Rotherham sex-abuse nightmare grows worse: 300 suspects — at least
posted at 8:41 am on June 24, 2015 by Ed Morrissey
The sex-trafficking ring in Rotherham may well be the worst in the West ever, or so one would hope. British officials have now identified at least three hundred suspects in a crime syndicate that raped and trafficked underage British girls for years, while local police ignored signs and clues for years:
At least 300 possible suspects have been identified by investigators probing the Rotherham child sex exploitation scandal.
The National Crime Agency (NCA) said most of the potential suspects were Asian men, while the vast majority of victims were young British girls.
The NCA launched a major investigation into the scandal after a damning report by Professor Alex Jay last year, revealed that as many as 1,400 children had been raped, trafficked and groomed by mainly Asian gangs in the South Yorkshire town between 1997 and 2013.
“Asian” in this context refers to South Asia, primarily Pakistanis. That partly explains why the organizers of this trafficking ring successfully evaded detection and intervention for so long — longer than some of its later victims had been alive, in fact. Political correctness kept police from aggressively following up on evidence, and in fact pushed them to punish those who wanted to stop the abuse — including the parents of some victims, as The Telegraph reported last year:
More than 1,400 children were sexually abused over a 16 year period by gangs of paedophiles after police and council bosses turned a blind eye for fear of being labelled racist, a damning report has concluded.
Senior officials were responsible for “blatant” failures that saw victims, some as young as 11, being treated with contempt and categorised as being “out of control” or simply ignored when they asked for help.
In some cases, parents who tried to rescue their children from abusers were themselves arrested. Police officers even dismissed the rape of children by saying that sex had been consensual.
Downing Street on Tuesday night described the failure to halt the abuse in Rotherham, South Yorkshire, as “appalling”.
The Guardian also reports on the new findings this morning, and notes that this inquiry has been going on for more than six months:
The NCA investigation – Operation Stovewood – began in December after the agency was asked to intervene by South Yorkshire police. …
Baldwin said his team of 32 officers had identified more than 3,300 lines of inquiry. He added they had examined 47 boxes of written material, including 1,500 files from the outreach group Risky Business – an organisation that tried to help many of the alleged victims.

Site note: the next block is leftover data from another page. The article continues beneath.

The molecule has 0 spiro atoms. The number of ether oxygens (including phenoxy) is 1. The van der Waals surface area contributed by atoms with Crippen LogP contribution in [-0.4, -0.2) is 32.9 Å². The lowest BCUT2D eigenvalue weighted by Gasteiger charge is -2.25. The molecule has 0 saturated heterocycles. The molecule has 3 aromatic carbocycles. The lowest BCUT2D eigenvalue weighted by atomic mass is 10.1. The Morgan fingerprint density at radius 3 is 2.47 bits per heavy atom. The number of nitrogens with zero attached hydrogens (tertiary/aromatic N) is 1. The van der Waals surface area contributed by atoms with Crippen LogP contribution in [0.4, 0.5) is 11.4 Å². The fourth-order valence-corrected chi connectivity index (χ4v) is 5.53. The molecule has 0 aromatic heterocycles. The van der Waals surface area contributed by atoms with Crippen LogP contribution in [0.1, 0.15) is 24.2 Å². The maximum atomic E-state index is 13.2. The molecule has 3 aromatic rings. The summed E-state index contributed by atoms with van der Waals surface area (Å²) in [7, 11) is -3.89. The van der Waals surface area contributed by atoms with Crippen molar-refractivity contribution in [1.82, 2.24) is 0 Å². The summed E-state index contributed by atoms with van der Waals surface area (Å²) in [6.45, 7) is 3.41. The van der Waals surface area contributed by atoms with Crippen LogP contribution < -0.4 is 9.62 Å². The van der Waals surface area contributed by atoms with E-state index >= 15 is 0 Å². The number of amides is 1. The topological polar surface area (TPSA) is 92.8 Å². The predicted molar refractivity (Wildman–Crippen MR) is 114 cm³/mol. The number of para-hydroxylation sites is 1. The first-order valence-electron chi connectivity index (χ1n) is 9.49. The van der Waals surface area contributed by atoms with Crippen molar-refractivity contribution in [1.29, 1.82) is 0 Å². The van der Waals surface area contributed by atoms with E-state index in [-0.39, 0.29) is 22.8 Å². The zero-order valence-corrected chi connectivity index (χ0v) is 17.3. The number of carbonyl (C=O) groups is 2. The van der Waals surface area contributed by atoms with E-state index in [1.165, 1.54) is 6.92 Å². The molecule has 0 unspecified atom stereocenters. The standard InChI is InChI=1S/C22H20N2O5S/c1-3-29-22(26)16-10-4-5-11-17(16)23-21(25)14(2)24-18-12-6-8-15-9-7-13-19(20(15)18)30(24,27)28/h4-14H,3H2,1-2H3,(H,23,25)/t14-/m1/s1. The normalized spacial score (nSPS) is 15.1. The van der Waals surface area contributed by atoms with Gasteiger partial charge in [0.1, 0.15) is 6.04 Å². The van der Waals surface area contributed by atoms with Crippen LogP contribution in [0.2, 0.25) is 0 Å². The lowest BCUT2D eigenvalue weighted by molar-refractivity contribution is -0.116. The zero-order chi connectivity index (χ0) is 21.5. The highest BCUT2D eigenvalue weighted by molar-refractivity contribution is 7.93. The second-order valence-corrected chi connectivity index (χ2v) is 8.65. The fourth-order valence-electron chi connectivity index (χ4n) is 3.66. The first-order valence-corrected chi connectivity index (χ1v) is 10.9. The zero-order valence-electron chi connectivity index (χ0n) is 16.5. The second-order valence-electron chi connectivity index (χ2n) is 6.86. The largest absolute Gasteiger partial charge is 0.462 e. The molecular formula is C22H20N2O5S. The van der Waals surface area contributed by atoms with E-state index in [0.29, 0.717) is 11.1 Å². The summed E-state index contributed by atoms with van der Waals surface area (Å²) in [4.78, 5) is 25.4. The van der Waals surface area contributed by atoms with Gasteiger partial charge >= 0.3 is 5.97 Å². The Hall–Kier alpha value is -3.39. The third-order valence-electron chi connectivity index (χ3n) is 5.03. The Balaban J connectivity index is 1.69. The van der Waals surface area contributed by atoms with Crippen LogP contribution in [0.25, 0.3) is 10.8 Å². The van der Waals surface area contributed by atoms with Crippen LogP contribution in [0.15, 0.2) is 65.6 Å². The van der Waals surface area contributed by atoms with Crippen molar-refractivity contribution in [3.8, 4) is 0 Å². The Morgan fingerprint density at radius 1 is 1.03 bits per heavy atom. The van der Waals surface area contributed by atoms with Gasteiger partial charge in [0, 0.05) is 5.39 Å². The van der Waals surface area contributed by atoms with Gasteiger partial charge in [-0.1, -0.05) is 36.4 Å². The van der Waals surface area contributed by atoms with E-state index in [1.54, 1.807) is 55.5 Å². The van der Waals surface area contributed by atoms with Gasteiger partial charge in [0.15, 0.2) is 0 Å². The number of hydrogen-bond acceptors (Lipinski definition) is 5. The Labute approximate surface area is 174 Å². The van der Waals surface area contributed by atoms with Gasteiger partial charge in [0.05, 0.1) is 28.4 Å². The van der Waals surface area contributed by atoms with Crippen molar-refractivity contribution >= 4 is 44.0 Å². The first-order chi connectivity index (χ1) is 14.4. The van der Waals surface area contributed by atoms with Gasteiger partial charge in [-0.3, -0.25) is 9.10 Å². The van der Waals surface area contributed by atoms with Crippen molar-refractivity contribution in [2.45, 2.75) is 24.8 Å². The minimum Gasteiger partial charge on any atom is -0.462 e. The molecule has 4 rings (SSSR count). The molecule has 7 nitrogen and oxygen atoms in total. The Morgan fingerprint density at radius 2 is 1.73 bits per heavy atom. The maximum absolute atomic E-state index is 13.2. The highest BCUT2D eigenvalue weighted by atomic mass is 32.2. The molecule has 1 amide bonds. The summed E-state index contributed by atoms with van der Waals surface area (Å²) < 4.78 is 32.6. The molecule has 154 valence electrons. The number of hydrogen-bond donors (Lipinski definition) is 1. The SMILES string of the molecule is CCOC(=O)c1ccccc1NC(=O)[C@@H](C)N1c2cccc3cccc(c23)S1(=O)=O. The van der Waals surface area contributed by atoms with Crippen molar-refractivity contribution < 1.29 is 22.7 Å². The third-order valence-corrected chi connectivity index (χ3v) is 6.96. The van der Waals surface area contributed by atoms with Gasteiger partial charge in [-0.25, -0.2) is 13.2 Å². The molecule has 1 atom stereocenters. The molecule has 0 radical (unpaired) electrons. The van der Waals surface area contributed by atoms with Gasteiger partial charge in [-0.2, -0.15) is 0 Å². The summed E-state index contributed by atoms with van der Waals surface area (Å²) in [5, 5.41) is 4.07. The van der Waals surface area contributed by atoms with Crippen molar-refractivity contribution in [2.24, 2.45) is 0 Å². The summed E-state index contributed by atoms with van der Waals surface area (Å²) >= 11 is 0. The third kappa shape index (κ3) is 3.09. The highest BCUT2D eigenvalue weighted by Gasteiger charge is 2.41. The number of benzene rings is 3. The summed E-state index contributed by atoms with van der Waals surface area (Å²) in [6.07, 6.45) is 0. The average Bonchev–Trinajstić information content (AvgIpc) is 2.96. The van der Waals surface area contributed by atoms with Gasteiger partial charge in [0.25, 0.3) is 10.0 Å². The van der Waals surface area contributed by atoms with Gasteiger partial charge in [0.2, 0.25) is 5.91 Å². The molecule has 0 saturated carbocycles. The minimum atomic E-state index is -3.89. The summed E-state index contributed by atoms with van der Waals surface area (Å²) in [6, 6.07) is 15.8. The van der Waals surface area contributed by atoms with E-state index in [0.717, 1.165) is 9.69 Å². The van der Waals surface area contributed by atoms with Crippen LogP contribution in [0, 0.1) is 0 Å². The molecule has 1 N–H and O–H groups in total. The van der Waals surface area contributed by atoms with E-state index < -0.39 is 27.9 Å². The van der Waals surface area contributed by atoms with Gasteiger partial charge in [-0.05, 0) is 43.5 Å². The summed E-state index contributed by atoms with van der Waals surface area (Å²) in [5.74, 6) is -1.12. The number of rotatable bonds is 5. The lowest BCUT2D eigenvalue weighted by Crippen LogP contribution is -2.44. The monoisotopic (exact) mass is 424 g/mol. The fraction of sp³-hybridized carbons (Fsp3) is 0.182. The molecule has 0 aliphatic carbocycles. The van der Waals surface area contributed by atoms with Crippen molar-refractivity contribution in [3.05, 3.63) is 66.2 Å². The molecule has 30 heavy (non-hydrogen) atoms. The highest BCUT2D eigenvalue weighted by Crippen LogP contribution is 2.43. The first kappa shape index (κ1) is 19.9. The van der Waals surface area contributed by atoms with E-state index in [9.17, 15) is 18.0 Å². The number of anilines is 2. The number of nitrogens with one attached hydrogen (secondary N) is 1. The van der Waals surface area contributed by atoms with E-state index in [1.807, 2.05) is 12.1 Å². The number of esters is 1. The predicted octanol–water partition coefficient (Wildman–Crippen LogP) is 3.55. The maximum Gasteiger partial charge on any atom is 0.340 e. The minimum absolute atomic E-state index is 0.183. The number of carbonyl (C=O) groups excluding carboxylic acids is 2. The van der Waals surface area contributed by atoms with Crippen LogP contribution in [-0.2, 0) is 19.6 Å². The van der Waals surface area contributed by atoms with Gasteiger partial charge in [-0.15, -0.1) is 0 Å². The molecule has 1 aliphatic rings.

The officer confirmed most of the potential suspects were Asian men and most of the victims were white British girls and young women.
There are more than 300 suspects, but thus far only sixteen arrests — and that includes three arrested earlier today, all from Rotherham:
Three people have been arrested in connection with an investigation into child sexual exploitation in Rotherham.
A 52-year-old man from Rotherham was arrested on suspicion of rape, indecent assault, and prostitution offences, South Yorkshire Police said.
Two women from the town, aged 58 and 40, were held on suspicion of false imprisonment, and aiding, abetting and procuring rape.
The two women are already out on bail, the BBC reports. Presumably the other fourteen are still in custody, but that leaves 286 and counting free to operate or to pressure people into non-cooperation. It’s not just the gang members either, but the police and town council that have tried to keep a lid on the trafficking and the perpetrators. When this story broke last year, the report cited one activist that had tried to gather enough information to break the ring, only to discover that the town council and police were a lot more interested in her lack of sensitivity than the rapes, abductions, and forced prostitution of the town’s young girls:
“I was collecting data on who the perpetrators were, what cars they were using, their grooming methods, their offending methods, and what I was also collecting, was information on professional responses.”
When the researcher began to share her findings with the council, she told them most of the perpetrators being named were from the British Pakistani community.
She said she was taken aback by the response from one official.
“They said you must never refer to that again, you must never refer to Asian men,” she said.
“And [the] other response was to book me on a two-day ethnicity and diversity course to raise my awareness of ethnic issues.”
Some have used Rotherham to argue that multiculturalism is destined for failure. Perhaps, but it’s certain that this strategy of multiculturalism — to treat groups differently under the law — is a disaster. The US, for all its flaws, has dealt with the entry of multiple cultures by generally insisting on assimilation, legally if not culturally. We have the same political-correctness issues, but so far they have not infected our law-enforcement process to anywhere near this degree of lunacy. Americans should learn a lesson from Rotherham and ensure that we don’t allow that to happen here. The British have learned that lesson the hard way, and at least appear on the way to cleaning up the horrid, ghastly ruin it has created.